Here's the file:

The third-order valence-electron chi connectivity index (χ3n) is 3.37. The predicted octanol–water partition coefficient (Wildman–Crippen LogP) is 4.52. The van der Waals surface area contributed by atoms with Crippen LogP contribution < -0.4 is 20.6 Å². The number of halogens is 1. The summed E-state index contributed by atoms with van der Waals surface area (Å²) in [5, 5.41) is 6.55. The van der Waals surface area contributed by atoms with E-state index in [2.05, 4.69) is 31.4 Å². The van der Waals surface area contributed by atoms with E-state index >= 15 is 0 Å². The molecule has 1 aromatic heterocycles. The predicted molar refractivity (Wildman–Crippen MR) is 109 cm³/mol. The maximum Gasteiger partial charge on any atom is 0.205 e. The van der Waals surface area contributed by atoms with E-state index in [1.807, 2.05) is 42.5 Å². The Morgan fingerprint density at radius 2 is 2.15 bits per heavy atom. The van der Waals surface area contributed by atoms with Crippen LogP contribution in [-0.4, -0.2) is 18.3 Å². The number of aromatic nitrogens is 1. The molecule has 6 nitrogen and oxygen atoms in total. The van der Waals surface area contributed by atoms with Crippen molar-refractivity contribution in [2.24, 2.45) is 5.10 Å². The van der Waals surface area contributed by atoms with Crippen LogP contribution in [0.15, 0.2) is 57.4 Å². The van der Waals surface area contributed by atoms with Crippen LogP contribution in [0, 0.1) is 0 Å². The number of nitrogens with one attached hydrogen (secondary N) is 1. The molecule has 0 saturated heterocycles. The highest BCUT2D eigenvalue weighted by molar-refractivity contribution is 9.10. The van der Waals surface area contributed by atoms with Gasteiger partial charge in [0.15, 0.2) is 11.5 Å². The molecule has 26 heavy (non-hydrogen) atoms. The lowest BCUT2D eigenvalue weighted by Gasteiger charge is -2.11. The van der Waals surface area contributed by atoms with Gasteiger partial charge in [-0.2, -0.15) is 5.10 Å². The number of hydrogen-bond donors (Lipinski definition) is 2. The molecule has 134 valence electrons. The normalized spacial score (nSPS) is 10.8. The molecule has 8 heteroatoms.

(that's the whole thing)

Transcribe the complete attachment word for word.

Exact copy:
The third-order valence-electron chi connectivity index (χ3n) is 3.37. The predicted octanol–water partition coefficient (Wildman–Crippen LogP) is 4.52. The van der Waals surface area contributed by atoms with Crippen LogP contribution < -0.4 is 20.6 Å². The number of halogens is 1. The summed E-state index contributed by atoms with van der Waals surface area (Å²) in [5, 5.41) is 6.55. The van der Waals surface area contributed by atoms with E-state index in [2.05, 4.69) is 31.4 Å². The van der Waals surface area contributed by atoms with E-state index >= 15 is 0 Å². The molecule has 1 aromatic heterocycles. The predicted molar refractivity (Wildman–Crippen MR) is 109 cm³/mol. The maximum Gasteiger partial charge on any atom is 0.205 e. The van der Waals surface area contributed by atoms with E-state index in [1.807, 2.05) is 42.5 Å². The Morgan fingerprint density at radius 2 is 2.15 bits per heavy atom. The van der Waals surface area contributed by atoms with Crippen LogP contribution in [-0.4, -0.2) is 18.3 Å². The number of aromatic nitrogens is 1. The molecule has 6 nitrogen and oxygen atoms in total. The van der Waals surface area contributed by atoms with Crippen molar-refractivity contribution in [2.24, 2.45) is 5.10 Å². The van der Waals surface area contributed by atoms with Crippen LogP contribution in [0.15, 0.2) is 57.4 Å². The van der Waals surface area contributed by atoms with Crippen LogP contribution in [0, 0.1) is 0 Å². The number of nitrogens with one attached hydrogen (secondary N) is 1. The molecule has 0 saturated heterocycles. The highest BCUT2D eigenvalue weighted by molar-refractivity contribution is 9.10. The van der Waals surface area contributed by atoms with Gasteiger partial charge in [0.15, 0.2) is 11.5 Å². The molecule has 26 heavy (non-hydrogen) atoms. The lowest BCUT2D eigenvalue weighted by Gasteiger charge is -2.11. The van der Waals surface area contributed by atoms with Gasteiger partial charge in [-0.2, -0.15) is 5.10 Å². The number of hydrogen-bond donors (Lipinski definition) is 2. The molecule has 134 valence electrons. The normalized spacial score (nSPS) is 10.8. The molecule has 8 heteroatoms.